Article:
Tesla CEO Elon Musk had to testify today in a lawsuit over his car company's 2016 acquisition of SolarCity, a publicly traded solar energy company that was near bankruptcy at the time.
According to the suit, lodged by company shareholders, the acquisition was a waste of Tesla investors' funds — and they want Musk to pay Tesla back what it spent on the purchase.
The suit also claims that Musk personally benefited from the acquisition — and that Lyndon and Peter Rive, Musk's cousins and founders of SolarCity, did as well.
But Musk spent the day shrugging off the lawsuit, insulting the opposing side, and making a few memorable quips.
A Twitter thread covering Musk's testimony by Washington Post tech reporter Will Oremus painted the billionaire as more worried about wasting his time than repenting for a deal that went against some investors' wishes.
In other words, today's showing was Elon Musk, exactly as pugnacious you'd expect.
At one point, he lashed out and called the plaintiff's attorney Randall Baron a "bad human being," reasserting previous comments Musk had made about him. During a 2019 deposition, for instance, Musk called Baron "reprehensible" for "attacking sustainable energy," as quoted by The Wall Street Journal.
Musk also attempted to distance himself from the situation, saying during the testimony that he has tried "very hard not to be the CEO of Tesla, but I have to or frankly Tesla is going to die," as quoted by Reuters.
The billionaire's appearance and behavior in court today shouldn't come as a surprise to anybody.
There was the time he was sued over calling cave diver Vernon Unsworth a "pedo guy" back in 2019 — and then there's his rocky relationship with the Securities and Exchange Commission. The regulator sued him back in 2018 for misleading investors with a tweet that included a dumb weed joke.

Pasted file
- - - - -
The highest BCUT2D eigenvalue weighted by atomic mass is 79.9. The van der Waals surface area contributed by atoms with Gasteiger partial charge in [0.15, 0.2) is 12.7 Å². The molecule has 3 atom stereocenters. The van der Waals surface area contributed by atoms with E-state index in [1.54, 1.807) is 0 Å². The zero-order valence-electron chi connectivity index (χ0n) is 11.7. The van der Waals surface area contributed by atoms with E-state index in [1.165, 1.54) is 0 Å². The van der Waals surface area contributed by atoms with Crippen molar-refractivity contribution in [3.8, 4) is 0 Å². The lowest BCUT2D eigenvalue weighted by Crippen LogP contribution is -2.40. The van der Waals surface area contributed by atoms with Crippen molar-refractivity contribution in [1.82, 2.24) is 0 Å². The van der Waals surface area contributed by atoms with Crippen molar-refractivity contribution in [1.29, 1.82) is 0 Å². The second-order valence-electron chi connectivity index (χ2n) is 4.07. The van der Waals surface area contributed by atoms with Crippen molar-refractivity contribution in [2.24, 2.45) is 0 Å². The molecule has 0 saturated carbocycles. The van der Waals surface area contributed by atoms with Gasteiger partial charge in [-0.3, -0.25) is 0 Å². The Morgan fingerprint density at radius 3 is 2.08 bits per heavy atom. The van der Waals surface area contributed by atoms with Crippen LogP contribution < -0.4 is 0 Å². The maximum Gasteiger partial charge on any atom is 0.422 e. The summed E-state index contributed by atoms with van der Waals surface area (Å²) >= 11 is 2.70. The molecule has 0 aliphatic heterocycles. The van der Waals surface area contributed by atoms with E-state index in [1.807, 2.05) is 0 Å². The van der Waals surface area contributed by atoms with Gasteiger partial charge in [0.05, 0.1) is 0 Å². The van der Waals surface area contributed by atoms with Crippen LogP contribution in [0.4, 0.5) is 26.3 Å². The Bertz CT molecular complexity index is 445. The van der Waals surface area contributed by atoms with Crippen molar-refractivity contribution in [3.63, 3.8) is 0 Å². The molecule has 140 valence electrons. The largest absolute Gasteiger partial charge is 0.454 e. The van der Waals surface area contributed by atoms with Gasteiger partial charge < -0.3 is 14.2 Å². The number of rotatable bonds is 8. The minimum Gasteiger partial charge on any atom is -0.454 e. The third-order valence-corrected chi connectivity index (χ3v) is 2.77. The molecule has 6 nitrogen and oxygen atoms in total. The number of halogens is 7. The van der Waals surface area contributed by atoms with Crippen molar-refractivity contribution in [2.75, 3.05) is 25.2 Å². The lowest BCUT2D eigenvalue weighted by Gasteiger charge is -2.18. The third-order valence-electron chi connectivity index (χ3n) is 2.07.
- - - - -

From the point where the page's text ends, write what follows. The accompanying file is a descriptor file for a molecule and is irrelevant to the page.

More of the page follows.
The topic of joke tweets came up during today's testimony as well. Baron pointed out that Musk gave himself the title of "Technoking" of Tesla in an official SEC filing back in March.
To Baron, it was testament to the fact that Musk is a controlling investor and that he may have forced the 2016 deal. To Musk, it was a "joke" that "generated a whole bunch of free press," helpful to a company that "doesn't advertise," as quoted by Reuters.
During the ongoing trial, the judge will be investigating if Musk ever tried to strongarm or influence any of Tesla's board members into the 2016, despite recusing himself at the time, according to Reuters.
It's far too soon to tell how this particular lawsuit will play out. If Musk loses, Tesla would have to pay out the amount equivalent to the value of the SolarCity deal.
The trial will drag on for a while longer. Or the plaintiff's lawyer put it to Musk: "We plan to spend a lot of time with you. It's going to be a grind."
READ MORE: Musk tells court he dislikes being Tesla CEO as SolarCity trial opens [Reuters]